For the past few months I’ve been working on a project to migrate a museum’s collection registry to CollectionSpace. CollectionSpace is a “free, open-source, web-based software application for the description, management, and dissemination of museum collections information.”1 CollectionSpace is multitenant software — one installation of the software can serve many tenants. The software package’s structure, though, means that the configuration for one tenant is mixed in with the code for all tenants on the server (e.g, the application layer, services layer, and user interface layer configuration are stored deep in the source code tree). This bothers me from a maintainability standpoint. Sure, Git’s richly featured merge functionality helps, but it seems unnecessarily complex to intertwine the two in this way. So I developed a structure that puts a tenant’s configuration in a separate source code repository and a series of procedures to bring the two together at application-build time.
The configuration consists of a file and three directories. Putting the reference to the file —
application-tenant.xml — into the proper place in the source code directory structure is straightforward: we use a file system hard link. By their nature, though, We cannot use a hard link to put a reference to a directory in another place in the file system. We can use a soft link, but those were problematic in my specific case because I was using ‘unison‘ to synchronize the contents of the tenant configuation between my local filesystem and a Vagrant virtual system. (Unison had this annoying tendency to delete the directory and recreate it in some synchronization circumstances.) So I resorted to a bind mount to make the configuration directories appear inside the code directories.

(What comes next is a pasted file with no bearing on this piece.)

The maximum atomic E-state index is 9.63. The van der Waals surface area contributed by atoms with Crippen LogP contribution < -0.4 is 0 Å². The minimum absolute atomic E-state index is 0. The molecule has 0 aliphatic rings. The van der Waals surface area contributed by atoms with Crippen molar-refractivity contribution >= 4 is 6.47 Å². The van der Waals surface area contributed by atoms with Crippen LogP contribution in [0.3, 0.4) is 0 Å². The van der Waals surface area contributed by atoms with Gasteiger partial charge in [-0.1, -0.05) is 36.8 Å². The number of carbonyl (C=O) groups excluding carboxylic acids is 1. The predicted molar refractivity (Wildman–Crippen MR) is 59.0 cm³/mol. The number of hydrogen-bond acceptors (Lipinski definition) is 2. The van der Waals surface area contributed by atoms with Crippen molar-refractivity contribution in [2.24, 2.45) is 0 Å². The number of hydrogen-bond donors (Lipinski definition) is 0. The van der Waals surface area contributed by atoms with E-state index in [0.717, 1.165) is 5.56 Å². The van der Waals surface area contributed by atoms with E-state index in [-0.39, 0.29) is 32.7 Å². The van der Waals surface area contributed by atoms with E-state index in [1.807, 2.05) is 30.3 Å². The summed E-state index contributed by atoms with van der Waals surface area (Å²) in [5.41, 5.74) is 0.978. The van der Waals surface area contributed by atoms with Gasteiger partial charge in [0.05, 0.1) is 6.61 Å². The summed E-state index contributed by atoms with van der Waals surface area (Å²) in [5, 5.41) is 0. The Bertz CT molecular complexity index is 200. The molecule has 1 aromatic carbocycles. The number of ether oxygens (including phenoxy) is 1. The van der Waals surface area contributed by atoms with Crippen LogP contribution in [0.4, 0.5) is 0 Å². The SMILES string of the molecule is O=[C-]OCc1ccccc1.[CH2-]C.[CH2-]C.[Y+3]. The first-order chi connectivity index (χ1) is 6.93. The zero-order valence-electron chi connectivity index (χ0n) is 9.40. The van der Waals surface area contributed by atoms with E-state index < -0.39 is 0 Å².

To make sure this setup is consistent, I use Ansible to describe the exact state of references. Each time the Ansible playbook runs, it ensures that everything is set the way it needs to be before the application is rebuilt. That Ansible script looks like this:
- Lines 12-18 create the hard link for the tenant application XML file.
- Handling the tenant configuration directories takes three steps. Using the application configuration as an example, lines 20-24 first make sure that a directory exists where we want to put the configuration into the code directory.
- Next, lines 26-34 uses
mount --bindto make the application configuration appear to be inside the code directory.
- Lastly, lines 35-41 ensures the mount-bind lasts through system rebuilds (although line 33 makes sure the mount-bind is working each time the playbook is run).
Then the typical CollectionSpace application build process runs.
- Lines 89-120 stop the Tomcat container and rebuilds the application, services, and user interface parts of the system.
- Lines 122-133 start Tomcat and waits until it is responding.
- Lines 135-163 log into CollectionSpace, gets the session cookie, then initializes the user interface and the vocabularies/authorities.
I run this playbook almost every time I make a change to the CollectionSpace configuration. (The exception is for simple changes to the user interface; sometimes I’ll just log into the server and run those manually.) If you want to see what the directory structure looks like in practice, the configuration directory is on GitHub.